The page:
Block printing - imperfectly perfect printing from India

Posted By: Jamini Paris In: ART & CRAFT On: Comment: 0 Hit: 3023

The traditional process of hand block printing on textiles, with rich natural colors, has been practiced in Rajasthan, India for around 500 years. Block printing was introduced to the Jaipur region of Rajasthan by the Chhipa community. This community was originally located in Bagru Village, an area now famous for its vegetable dye and mud resist (dabu) block prints.

Jamini block printingt

Block printing - imperfectly perfect printing from India

The traditional process of hand block printing on textiles, with rich natural colors, has been practiced in Rajasthan, India for around 500 years. Block printing was introduced to the Jaipur region of Rajasthan by the Chhipa community. This community was originally located in Bagru Village, an area now famous for its vegetable dye and mud resist (dabu) block prints.

The art of block printing has been passed down for generations within families and communities and has branched out in recent decades to other regions such as Sanganer, just South of Jaipur. In traditional Bagru style block printing, the ‘recipes’ for the traditional plant-based dyes are developed within each family and kept alive from generation to generation. The colors are dependent on the quality of the plants, the water and skill and knowledge of the printing masters. In more recent forms of block printing, such as those practiced in Sanganer, colors are mixed using AZO free pigment dyes.

While printing designs onto fabric most likely originated in China about 4,500 years ago, it was on the Indian subcontinent where hand-blocked fabric reached its highest visual expression. Indians possessed unparalleled expertise in the secrets of natural plant dyes, particularly with mordants (metallic salts that both create color and allow it to adhere to fabric).

A kind of mud resist-printing, called dabu, which allows areas of a design to be reserved from dye, also flourished here. A series of combinations of mordant and resist stamping and dyeing enabled Indian printers to create uniquely complex designs, coveted from Southeast Asia and palaces of Mughal emperors to the far-flung capitals of Western Europe. Between outside influences and the diversity of the subcontinent’s own indigenous communities and tribes, India has yielded one of the most magnificent pattern vocabularies ever.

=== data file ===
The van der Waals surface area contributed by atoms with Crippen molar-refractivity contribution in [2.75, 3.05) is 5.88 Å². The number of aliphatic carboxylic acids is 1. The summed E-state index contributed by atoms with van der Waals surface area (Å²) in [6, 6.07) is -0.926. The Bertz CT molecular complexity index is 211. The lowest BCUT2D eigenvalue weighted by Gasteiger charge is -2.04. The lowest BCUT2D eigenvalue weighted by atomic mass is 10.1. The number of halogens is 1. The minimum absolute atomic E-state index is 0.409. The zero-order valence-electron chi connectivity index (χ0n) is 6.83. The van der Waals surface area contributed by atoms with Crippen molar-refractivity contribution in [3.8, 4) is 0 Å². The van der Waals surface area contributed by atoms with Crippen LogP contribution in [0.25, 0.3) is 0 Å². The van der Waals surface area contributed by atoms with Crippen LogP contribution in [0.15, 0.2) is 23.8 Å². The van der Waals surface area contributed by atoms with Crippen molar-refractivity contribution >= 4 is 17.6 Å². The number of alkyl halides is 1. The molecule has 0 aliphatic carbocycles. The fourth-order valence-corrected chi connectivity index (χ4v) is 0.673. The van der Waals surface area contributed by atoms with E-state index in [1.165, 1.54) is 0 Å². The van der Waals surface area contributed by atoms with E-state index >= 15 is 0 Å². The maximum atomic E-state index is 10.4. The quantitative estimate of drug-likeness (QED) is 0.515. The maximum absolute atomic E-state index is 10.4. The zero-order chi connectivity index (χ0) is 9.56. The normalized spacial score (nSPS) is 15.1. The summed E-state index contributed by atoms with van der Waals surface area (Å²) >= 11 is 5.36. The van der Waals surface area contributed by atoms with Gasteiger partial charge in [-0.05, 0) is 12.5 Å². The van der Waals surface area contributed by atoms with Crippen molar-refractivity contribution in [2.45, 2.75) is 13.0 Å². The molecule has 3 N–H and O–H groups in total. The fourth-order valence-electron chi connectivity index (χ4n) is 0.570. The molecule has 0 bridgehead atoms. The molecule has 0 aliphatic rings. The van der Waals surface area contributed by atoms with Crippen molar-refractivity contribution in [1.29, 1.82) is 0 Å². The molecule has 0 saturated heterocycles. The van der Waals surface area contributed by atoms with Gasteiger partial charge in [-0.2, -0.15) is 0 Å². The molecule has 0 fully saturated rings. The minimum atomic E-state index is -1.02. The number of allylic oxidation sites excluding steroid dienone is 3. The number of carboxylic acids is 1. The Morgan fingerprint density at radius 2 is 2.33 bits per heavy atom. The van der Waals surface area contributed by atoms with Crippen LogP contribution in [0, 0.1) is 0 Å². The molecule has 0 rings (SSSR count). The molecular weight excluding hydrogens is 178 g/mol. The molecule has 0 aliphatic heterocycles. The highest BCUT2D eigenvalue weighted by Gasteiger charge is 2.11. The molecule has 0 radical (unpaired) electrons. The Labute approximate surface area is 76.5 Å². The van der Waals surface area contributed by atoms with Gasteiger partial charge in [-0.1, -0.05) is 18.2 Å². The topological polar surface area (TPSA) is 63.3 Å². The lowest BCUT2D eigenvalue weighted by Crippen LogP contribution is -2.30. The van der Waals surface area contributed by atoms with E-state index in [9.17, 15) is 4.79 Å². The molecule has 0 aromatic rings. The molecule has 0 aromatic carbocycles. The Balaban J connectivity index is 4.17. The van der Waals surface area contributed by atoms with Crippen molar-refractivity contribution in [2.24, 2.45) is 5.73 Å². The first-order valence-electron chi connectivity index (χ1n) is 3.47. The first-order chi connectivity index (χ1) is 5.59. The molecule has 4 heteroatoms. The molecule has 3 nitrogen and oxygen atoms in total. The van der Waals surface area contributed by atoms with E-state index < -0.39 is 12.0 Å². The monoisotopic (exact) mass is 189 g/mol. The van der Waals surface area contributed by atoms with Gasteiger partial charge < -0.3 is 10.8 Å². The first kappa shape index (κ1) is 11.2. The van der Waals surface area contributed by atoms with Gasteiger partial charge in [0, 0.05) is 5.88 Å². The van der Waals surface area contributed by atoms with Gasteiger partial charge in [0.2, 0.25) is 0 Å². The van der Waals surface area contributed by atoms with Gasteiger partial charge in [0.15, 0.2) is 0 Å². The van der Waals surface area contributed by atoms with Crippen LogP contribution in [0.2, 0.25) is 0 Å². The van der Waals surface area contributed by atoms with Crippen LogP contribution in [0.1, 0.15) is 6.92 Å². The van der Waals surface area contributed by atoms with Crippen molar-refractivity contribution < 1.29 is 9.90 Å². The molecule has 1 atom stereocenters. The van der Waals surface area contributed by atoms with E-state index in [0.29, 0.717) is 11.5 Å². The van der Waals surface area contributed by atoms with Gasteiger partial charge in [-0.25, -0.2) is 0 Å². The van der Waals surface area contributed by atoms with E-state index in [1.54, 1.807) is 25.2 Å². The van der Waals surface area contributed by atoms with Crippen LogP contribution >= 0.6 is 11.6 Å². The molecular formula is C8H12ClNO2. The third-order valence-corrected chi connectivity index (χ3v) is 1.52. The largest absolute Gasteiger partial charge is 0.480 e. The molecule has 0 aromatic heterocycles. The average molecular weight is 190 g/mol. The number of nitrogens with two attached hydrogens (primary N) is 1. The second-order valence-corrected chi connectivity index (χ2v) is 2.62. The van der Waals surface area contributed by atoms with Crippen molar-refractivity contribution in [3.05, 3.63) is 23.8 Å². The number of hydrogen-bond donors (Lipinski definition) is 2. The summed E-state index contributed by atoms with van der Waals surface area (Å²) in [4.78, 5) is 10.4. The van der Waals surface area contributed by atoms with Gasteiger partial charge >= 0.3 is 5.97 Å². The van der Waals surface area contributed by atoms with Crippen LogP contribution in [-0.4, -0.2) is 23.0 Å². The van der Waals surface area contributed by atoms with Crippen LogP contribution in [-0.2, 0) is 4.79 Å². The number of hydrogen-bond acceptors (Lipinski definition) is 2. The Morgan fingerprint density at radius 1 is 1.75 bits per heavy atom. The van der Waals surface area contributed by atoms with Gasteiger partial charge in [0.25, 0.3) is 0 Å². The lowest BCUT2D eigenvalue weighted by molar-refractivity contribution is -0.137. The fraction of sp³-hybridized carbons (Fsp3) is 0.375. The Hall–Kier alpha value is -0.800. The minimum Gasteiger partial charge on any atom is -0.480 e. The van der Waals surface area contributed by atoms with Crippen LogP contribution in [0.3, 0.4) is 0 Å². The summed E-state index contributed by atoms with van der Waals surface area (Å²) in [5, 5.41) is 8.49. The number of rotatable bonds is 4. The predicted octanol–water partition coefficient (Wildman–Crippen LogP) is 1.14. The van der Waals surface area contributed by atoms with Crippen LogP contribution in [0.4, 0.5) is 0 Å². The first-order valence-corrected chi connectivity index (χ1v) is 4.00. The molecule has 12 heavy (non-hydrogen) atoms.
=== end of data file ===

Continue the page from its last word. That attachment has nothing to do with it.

cushion jamini

Devi cushion cover 40 euros

The process

Cotton fabric is purchased at the market and soaked in water for 24-48 hours. This removes some of the starchiness of the fibers. The artisans beat the wet lengths of cotton on river stones worn down by years of use to make them softer, and then lay them out to dry and be naturally bleached by the sun.

A design, either traditional or modern, is drawn onto paper and then transferred to a perfectly smooth block of wood. The block can be sourced from many types of trees (many of our artisan partners choose to use readily available mango wood), but it always needs to be 2-3 inches thick to prevent warping. A separate block must be made for each color incorporated into the design.

After the fabric has been cut to size, the colors have been prepared, and the blocks are all ready, the artisans can start to print. They will lay the fabric out across a long table and draw a chalk reference line.

They dip the block into the dye, press it firmly onto the fabric, and then hit it with a mallet. This process is repeated over and over again, by only the steadiest hands, until the pattern has completely covered the length of fabric. If there are multiple colors in the design, the artisan lets each color dry before applying the next, each with a new stamp. It is extremely time consuming and requires precision so that there are no breaks in the motif. Once the printing is complete and the color has set, the fabric is thoroughly washed and dried.

cushions Jamini

Daphne cushion cover 25 euros

The final outcome of this intricate labor is a timeless beauty, and every piece made from this fabric is unique.

The block printing villages are know for their rhythmic ‘tock-tock’ sound of the block printer hitting the wood block to ‘stamp’ the pattern. It is an enchanting sound which echoes through the village and is a reminder of the significance of artisan work.

cushion cover jamini

Devi cushion cover 40 euros - Deeya cushion cover 50 euros

Our new additions to the Summer 19 range are made by master artisans in Sanganer, near Jaipur and use traditional flower motifs with a clever mix of geometric patterns. We love these prints which we have used in our range of table linen, quilts and accessories. We hope you love them as much as we do.

carpet Jamini

Carpets from 99 euros

Table linen jamini

Table linen from 60 euros

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